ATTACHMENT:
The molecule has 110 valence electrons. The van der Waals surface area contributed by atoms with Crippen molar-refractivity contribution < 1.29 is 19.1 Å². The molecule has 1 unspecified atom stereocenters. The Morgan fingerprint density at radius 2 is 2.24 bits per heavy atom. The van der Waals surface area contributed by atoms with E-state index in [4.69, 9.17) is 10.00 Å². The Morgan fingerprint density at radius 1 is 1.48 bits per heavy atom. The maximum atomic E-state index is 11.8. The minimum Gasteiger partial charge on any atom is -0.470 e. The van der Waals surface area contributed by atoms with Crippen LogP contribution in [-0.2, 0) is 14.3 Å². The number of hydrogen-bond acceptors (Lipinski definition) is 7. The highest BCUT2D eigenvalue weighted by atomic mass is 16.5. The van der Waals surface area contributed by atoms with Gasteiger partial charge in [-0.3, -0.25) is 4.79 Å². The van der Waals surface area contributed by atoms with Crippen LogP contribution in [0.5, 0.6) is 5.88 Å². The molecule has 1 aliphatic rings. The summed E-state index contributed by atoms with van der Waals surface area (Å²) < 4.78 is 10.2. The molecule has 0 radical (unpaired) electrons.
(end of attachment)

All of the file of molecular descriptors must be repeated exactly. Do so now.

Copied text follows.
The molecule has 110 valence electrons. The van der Waals surface area contributed by atoms with Crippen molar-refractivity contribution < 1.29 is 19.1 Å². The molecule has 1 unspecified atom stereocenters. The Morgan fingerprint density at radius 2 is 2.24 bits per heavy atom. The van der Waals surface area contributed by atoms with E-state index in [4.69, 9.17) is 10.00 Å². The Morgan fingerprint density at radius 1 is 1.48 bits per heavy atom. The maximum atomic E-state index is 11.8. The minimum Gasteiger partial charge on any atom is -0.470 e. The van der Waals surface area contributed by atoms with Crippen LogP contribution in [-0.2, 0) is 14.3 Å². The number of hydrogen-bond acceptors (Lipinski definition) is 7. The highest BCUT2D eigenvalue weighted by atomic mass is 16.5. The van der Waals surface area contributed by atoms with Gasteiger partial charge in [-0.3, -0.25) is 4.79 Å². The van der Waals surface area contributed by atoms with Crippen LogP contribution in [0.5, 0.6) is 5.88 Å². The molecule has 1 aliphatic rings. The summed E-state index contributed by atoms with van der Waals surface area (Å²) < 4.78 is 10.2. The molecule has 0 radical (unpaired) electrons.